With liberty and Plan B for all

A federal judge rules that a reproductive-rights group can subpoena the White House.

Adrienne So
November 9, 2006 4:24AM (UTC)

Four years into the fight to increase the accessibility of Plan B, the Associated Press reported today that federal magistrate judge Viktor Pohorelsky has ruled that the Center for Reproductive Rights can subpoena the White House for Plan B-related documents.

The documents in question? E-mails, letters and conversation records between the White House's domestic policy office and Food and Drug Administration officials. The reason? To search for evidence that the White House interfered with a request to allow over-the-counter sales by manufacturer Barr Pharmaceuticals. (Rather incriminatingly, the White House tried to block the subpoena. But then, they probably try to block every subpoena.) Besides the communications records, the group will also be taking testimony from Dr. Sandra Kweder, deputy director of the FDA's office of new drugs, and Jay Lefkowitz, a former White House domestic policy aide.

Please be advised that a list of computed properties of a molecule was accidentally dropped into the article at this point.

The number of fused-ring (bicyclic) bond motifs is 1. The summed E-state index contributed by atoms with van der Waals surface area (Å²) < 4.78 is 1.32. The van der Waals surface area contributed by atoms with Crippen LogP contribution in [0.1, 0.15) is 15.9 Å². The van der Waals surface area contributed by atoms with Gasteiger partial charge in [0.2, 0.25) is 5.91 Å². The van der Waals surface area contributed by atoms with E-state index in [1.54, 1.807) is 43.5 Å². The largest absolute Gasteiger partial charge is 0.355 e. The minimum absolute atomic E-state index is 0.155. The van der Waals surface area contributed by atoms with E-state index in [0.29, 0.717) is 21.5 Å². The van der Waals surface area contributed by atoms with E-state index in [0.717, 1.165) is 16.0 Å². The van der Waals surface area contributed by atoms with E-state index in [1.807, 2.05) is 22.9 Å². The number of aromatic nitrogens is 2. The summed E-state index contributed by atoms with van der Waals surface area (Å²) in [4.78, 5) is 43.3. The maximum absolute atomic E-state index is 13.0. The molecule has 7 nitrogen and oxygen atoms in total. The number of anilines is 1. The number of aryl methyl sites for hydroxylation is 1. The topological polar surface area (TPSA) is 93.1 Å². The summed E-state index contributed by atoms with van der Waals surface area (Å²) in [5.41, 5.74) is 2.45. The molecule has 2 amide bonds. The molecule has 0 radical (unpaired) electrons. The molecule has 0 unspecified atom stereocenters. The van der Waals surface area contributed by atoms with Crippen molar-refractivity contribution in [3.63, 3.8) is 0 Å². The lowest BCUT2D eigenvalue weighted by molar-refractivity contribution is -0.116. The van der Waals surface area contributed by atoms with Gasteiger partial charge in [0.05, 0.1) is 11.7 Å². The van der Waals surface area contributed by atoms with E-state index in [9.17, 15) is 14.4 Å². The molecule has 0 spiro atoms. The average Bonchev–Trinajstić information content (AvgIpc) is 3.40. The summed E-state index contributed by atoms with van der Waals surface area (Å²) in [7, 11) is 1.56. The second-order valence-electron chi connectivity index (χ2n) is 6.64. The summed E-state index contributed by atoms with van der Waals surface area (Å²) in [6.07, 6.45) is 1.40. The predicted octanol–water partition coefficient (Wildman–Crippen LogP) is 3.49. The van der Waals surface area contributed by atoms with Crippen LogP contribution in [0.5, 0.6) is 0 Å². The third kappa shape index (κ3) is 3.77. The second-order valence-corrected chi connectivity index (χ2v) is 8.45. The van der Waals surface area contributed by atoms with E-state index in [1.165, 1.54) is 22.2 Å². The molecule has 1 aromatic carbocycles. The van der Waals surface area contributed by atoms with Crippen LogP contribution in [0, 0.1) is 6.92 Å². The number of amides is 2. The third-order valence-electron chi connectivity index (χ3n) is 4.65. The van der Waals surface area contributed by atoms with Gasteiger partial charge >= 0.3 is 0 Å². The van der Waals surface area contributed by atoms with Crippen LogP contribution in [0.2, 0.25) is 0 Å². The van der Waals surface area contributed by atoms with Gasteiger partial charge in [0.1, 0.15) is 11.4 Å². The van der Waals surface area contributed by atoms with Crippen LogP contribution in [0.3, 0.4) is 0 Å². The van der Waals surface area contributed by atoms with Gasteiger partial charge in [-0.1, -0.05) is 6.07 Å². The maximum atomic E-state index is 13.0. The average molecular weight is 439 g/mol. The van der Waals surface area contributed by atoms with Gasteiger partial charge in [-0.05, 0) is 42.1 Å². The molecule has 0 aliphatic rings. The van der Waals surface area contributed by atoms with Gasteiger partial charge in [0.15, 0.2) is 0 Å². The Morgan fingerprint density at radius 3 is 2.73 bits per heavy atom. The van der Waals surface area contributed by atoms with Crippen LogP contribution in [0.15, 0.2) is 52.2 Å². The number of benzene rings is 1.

Despite a staggering array of obstacles and delays, the FDA gradually seems to be coming around on Plan B. Earlier this year, the agency approved the sale of over-the-counter emergency contraception, though only to women 18 and over. The Center for Reproductive Rights is currently suing the FDA to lift these age restrictions.

We hail Judge Pohorelsky's decision as one more signpost along the long, convoluted path to emergency contraception for all. Take a note from "Star Trek," FDA, and step aside. Resistance is futile, and women's rights will not be denied.

Adrienne So

Adrienne So is an editorial fellow at Salon.

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